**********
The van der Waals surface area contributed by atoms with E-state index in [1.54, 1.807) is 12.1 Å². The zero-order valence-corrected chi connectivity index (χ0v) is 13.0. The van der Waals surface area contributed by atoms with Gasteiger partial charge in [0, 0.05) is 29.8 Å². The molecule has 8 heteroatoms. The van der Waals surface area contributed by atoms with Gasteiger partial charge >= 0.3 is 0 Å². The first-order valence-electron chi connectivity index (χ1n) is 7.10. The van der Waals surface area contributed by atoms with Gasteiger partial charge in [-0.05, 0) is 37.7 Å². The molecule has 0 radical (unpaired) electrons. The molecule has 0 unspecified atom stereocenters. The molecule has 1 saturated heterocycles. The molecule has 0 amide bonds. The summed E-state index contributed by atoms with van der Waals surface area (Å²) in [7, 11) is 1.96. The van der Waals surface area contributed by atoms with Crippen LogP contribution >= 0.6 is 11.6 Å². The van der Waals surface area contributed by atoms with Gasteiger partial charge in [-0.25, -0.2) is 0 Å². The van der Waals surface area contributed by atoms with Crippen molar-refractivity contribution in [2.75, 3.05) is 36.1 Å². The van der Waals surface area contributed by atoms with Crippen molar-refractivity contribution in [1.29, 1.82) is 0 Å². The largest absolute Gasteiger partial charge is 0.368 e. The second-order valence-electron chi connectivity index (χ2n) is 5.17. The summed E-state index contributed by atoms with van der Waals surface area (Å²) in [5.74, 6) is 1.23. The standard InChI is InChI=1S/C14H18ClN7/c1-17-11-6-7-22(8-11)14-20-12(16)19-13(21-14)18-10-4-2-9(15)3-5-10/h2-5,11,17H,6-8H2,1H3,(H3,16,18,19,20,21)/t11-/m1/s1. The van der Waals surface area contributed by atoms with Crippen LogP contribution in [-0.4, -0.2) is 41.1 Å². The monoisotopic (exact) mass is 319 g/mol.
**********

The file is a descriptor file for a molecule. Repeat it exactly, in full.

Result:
The van der Waals surface area contributed by atoms with E-state index in [1.54, 1.807) is 12.1 Å². The zero-order valence-corrected chi connectivity index (χ0v) is 13.0. The van der Waals surface area contributed by atoms with Gasteiger partial charge in [0, 0.05) is 29.8 Å². The molecule has 8 heteroatoms. The van der Waals surface area contributed by atoms with Gasteiger partial charge >= 0.3 is 0 Å². The first-order valence-electron chi connectivity index (χ1n) is 7.10. The van der Waals surface area contributed by atoms with Gasteiger partial charge in [-0.05, 0) is 37.7 Å². The molecule has 0 radical (unpaired) electrons. The molecule has 0 unspecified atom stereocenters. The molecule has 1 saturated heterocycles. The molecule has 0 amide bonds. The summed E-state index contributed by atoms with van der Waals surface area (Å²) in [7, 11) is 1.96. The van der Waals surface area contributed by atoms with Crippen LogP contribution >= 0.6 is 11.6 Å². The van der Waals surface area contributed by atoms with Gasteiger partial charge in [-0.25, -0.2) is 0 Å². The van der Waals surface area contributed by atoms with Crippen molar-refractivity contribution in [2.75, 3.05) is 36.1 Å². The van der Waals surface area contributed by atoms with Crippen molar-refractivity contribution in [1.29, 1.82) is 0 Å². The largest absolute Gasteiger partial charge is 0.368 e. The second-order valence-electron chi connectivity index (χ2n) is 5.17. The summed E-state index contributed by atoms with van der Waals surface area (Å²) in [5.74, 6) is 1.23. The standard InChI is InChI=1S/C14H18ClN7/c1-17-11-6-7-22(8-11)14-20-12(16)19-13(21-14)18-10-4-2-9(15)3-5-10/h2-5,11,17H,6-8H2,1H3,(H3,16,18,19,20,21)/t11-/m1/s1. The van der Waals surface area contributed by atoms with Crippen LogP contribution in [-0.4, -0.2) is 41.1 Å². The monoisotopic (exact) mass is 319 g/mol.